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Non Blooming Amber Cloud

Posted: Fri Jul 12, 2019 5:00 pm
by RBaxter
I'm on my fourth year with a couple of Amber Clouds and no blooms yet.

Figured it to bloom on old wood so I haven't pruned. They're just taking up a hell of a lot space and aching to be shovel pruned.

Has anyone on the Gulf Coast experienced similar difficulties? Any suggestions?


Re: Non Blooming Amber Cloud

Posted: Tue Jul 16, 2019 1:33 pm
by Karl K
Judging from the comments on HelpMeFind, 'Amber Cloud' is not a reliable rebloomer. ... 464&tab=32

Re: Non Blooming Amber Cloud

Posted: Wed Jul 17, 2019 9:34 pm
by Karl K
I wonder whether climate is a factor. Years ago I enjoyed 'Belle Portugaise' (another R. gigantea hybrid) in Belmont, CA, flowering intermittently from October thru April. But in San Jose, not so far away, 'BP' did not repeat in any season, so far as i could learn. ... gaise.html

Re: Non Blooming Amber Cloud

Posted: Thu Jul 18, 2019 11:26 pm
by RBaxter
I can't get it to bloom at all much less repeat.

I think you are right about being climate related. Didn't Viru collect his R. gigantea at considerable altitude?
I'm in a low sauna, with basically a non-existent winter.

If I remember correctly the good folks at Roses Unlimited told me that its sibling Manipur Magic
did not bloom well for them either. They may have given up on Manipur Magic because of it.
I never managed to get one so I can't say for sure.


Re: Non Blooming Amber Cloud

Posted: Fri Jul 19, 2019 6:36 pm
by Karl K
There is always the hope that second generation offspring of 'Manipur Magic' and 'Amber Cloud' will approximate the good qualities combined with reliable rebloom.

'Susan Louise' is an almost-duplicate of 'Belle Portugaise', but grows and blooms like a tall HT. ... ouise.html

I don't have experience growing Giganteas, so here's some advice from an expert.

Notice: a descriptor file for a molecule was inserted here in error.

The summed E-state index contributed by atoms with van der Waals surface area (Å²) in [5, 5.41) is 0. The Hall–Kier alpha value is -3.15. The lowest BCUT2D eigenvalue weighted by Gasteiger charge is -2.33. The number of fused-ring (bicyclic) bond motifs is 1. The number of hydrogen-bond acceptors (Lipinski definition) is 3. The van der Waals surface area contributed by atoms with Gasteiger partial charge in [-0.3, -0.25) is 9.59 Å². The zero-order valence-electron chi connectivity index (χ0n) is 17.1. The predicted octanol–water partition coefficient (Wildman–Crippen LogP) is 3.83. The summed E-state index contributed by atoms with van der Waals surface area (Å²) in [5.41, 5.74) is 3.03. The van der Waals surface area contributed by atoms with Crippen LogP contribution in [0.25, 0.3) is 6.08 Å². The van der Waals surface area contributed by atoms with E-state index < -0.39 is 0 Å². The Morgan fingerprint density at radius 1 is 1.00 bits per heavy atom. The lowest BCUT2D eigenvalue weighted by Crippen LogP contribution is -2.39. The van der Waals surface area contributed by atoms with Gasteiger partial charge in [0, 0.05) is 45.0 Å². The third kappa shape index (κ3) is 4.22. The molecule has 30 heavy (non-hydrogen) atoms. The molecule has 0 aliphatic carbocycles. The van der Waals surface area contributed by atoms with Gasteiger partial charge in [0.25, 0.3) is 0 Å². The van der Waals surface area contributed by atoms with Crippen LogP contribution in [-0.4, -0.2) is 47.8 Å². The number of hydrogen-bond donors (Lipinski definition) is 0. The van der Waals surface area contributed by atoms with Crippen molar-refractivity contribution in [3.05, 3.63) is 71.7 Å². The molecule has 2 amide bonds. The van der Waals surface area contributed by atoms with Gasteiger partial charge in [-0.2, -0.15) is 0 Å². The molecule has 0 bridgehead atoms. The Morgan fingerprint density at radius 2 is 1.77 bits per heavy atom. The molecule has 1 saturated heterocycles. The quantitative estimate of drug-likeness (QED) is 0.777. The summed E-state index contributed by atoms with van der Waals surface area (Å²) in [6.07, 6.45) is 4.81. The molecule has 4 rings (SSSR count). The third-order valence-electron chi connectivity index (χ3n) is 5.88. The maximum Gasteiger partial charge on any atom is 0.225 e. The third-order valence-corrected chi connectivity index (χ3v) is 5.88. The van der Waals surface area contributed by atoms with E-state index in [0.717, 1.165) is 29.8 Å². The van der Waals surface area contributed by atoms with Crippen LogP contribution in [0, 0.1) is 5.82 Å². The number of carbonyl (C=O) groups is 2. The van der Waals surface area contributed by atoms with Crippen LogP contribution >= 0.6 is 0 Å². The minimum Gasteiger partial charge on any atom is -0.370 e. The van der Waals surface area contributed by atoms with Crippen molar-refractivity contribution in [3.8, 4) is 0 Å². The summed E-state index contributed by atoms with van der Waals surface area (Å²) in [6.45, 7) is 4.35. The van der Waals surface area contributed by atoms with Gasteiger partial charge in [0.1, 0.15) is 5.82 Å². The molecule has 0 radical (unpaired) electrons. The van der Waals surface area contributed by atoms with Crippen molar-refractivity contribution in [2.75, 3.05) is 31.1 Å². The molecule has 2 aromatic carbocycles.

Journal of Heredity, 20:304-307 (1929)
Rosa Gigantea And Its Hybrids
H. Cayeux

Up to this time, Rosa gigantea had been considered, and rightly, as a shy bloomer. The reason for this was that all the specimens then cultivated came from seed which developed so vigorously as to produce stems from 8 to 10 meters (26 to 33 feet) long in a single year. As a result of this, they bloomed with difficulty.

Since then grafting has been resorted to with satisfactory results. By using only flowering branches for grafting wood, the abundance of the blossoms has been considerably increased—so much so, that every plant propagated by cleft grafting upon Rosa indica, for instance, produced numbers of roses as early as the second year.

Plants which are still more generous bloomers can be obtained by top grafting Rosa gigantea, in the same manner upon Tea-roses which have been grafted on the Eglantine rose. Plants thus obtained, cultivated in large pots, make a bushy growth and flower abundantly, although attaining a height of no more than 1.20 to 1.50 meters (46 to 58 inches). I will add that formerly I used this method of cultivation in order than I could have at my disposal small plants, which permitted me to prepare the flowers easily before being hybridized, without having to use a stool or ladder.